People v. Stewart (1969)Annotate this Case
THE PEOPLE, Plaintiff and Respondent, v. RALPH EUGENE STEWART, Defendant and Appellant
(Opinion by Wright, J., with Herndon, Acting P.J., and Fleming, J., concurring),
Bruce P. Wolfe for Defendant and Appellant.
Thomas C. Lynch, Attorney General, William E. James, Assistant Attorney General, and Michael L. Abrams, Deputy Attorney General, for Plaintiff and Respondent.
Appellant, Ralph Eugene Stewart, and Edward Arthur Timmons were charged by information with two counts of kidnaping for the purpose of robbery (violations of Pen. Code, § 209) and with two [1 Cal. App. 3d 341] counts of robbery (violations of Pen. Code, § 211). Each count alleged that both appellant and Timmons were armed with a deadly weapon, to wit, a knife, at the time of the commission of each offense. Pleas of not guilty were entered by both of the accused as to all counts.
On the day set for trial appellant withdrew his plea of not guilty to one charge of robbery and entered a plea of guilty. Thereafter appellant personally and all counsel waived right to jury trial on the armed allegation and the fixing of the degree of the robbery. A probation officer's report was ordered and it was agreed that the cause be continued to a later date for probation hearing and sentencing, for determination of the armed allegation, for fixing of degree of the robbery and for disposition of the remaining three counts. On the date of the later hearing the trial judge found the armed allegation to be not true, fixed the degree of the offense as in the second degree, denied probation and sentenced the appellant to the state prison for the term prescribed by law. On motion of the People the three remaining counts were dismissed by the court in the interest of justice. Appellant appeals on the limited question of error claimed to have been committed by the trial court by imposing judgment and sentence on a plea of guilty after a grant of immunity pursuant to the provisions of Penal Code section 1324 fn. 1 made subsequent to such plea.
Statement of Facts
As the issue before this court is not only a narrow but a unique one, it is unnecessary to set forth the facts surrounding the crimes of which appellant and the codefendant were convicted. Such a statement is not only unnecessary but impossible as the record on appeal does not include that portion of the proceedings. What does appear from the record is that after appellant entered a plea of guilty to one count of robbery, further proceedings were continued to a future date. Included in the matters to be disposed of later were the two counts of kidnaping and the remaining count of robbery filed against appellant. After receipt of the guilty plea from appellant the trial judge proceeded with the trial of the codefendant, Timmons. Appellant was [1 Cal. App. 3d 342] called by the People as a witness to testify against his confederate and after refusing to testify on the grounds of possible self-incrimination, appellant waived issuance of order to show cause and hearing under section 1324 of the Penal Code and consented to the issuance of an order compelling him to answer questions and produce evidence in the case involving Timmons. The trial judge thereupon signed the required order which contained the following language: "After complying with the order, the above named witness [the appellant] shall not be prosecuted or subjected to penalty or forfeiture for or on account of any question, fact or thing, which, in accordance with this order, the witness was required to answer or produce." Appellant then gave testimony at Timmons' trial and the latter was convicted of all four counts contained in the information.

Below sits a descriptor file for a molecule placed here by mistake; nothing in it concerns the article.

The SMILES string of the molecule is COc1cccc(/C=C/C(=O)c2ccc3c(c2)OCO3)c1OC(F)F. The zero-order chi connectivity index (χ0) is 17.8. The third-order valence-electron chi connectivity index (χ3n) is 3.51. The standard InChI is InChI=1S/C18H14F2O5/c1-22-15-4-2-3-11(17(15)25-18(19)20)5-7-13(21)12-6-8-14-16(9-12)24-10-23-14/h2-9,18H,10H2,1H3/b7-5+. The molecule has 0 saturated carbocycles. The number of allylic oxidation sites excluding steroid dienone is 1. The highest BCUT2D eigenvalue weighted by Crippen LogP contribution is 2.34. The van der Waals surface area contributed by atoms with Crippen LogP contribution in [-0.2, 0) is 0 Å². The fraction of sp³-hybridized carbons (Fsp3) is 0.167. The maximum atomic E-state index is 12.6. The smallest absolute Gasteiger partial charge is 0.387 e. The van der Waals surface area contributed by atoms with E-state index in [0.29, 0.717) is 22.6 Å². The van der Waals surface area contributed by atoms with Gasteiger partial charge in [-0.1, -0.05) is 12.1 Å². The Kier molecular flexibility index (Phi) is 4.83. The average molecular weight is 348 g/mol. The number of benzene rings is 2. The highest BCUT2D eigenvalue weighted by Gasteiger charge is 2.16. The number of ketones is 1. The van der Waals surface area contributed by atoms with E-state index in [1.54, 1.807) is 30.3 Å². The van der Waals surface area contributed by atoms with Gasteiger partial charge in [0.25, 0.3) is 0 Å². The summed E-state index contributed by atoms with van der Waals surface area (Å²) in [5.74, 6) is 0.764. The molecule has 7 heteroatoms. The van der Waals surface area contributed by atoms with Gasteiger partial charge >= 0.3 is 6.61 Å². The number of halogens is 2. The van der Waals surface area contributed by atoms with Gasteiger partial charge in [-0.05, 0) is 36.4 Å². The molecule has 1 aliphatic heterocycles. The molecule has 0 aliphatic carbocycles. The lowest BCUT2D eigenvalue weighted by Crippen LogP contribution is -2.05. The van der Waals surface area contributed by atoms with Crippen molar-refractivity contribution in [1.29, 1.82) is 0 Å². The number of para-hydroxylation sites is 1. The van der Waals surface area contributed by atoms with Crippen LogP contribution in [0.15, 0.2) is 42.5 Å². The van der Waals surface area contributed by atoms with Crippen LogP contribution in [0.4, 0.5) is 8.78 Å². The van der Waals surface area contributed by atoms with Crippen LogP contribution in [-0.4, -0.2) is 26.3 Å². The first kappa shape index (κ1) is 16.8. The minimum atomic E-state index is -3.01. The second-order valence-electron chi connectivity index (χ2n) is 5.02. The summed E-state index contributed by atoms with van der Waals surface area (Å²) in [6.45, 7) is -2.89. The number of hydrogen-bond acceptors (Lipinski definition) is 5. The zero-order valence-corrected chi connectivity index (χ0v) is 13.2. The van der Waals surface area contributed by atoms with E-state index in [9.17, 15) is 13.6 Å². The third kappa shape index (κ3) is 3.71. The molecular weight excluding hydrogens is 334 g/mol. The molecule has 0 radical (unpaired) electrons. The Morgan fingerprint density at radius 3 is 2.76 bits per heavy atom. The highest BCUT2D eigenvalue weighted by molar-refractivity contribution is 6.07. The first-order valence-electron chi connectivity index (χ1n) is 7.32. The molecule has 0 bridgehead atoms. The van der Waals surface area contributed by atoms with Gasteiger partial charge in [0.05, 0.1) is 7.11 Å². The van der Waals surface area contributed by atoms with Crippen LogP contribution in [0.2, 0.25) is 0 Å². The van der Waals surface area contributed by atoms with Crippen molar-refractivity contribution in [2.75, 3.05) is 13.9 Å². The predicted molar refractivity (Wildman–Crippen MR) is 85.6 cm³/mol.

At the time of the hearing on the application for probation and for sentencing no reference was made by the trial judge, counsel for the People or counsel for appellant to the effect that the grant of immunity precluded sentence being imposed on the offense to which appellant had entered a plea of guilty.
Counsel for appellant not only waived formal arraignment for judgment and sentence but indicated that there was no legal cause why sentence should not be imposed. Counsel then made a vigorous argument to the court asking for a grant of probation and mentioned as one reason for favorable court consideration the appellant's cooperation as a witness. fn. 2 From the colloquy between the court and both counsel it is apparent that no one was laboring under the impression that any promises had been made to appellant in exchange for his cooperation as a witness.
Neither appellant nor respondent has furnished this court with any authority in support of his respective position. By argument appellant contends that it was clear that the Legislature intended Penal Code section 1324 to be a broad and sweeping grant of immunity against imposition of [1 Cal. App. 3d 343] penalty for any criminal conduct and not merely a bar to using his statements against him in any future proceeding. Under the facts of the cause before this court we do not interpret the section in such a manner.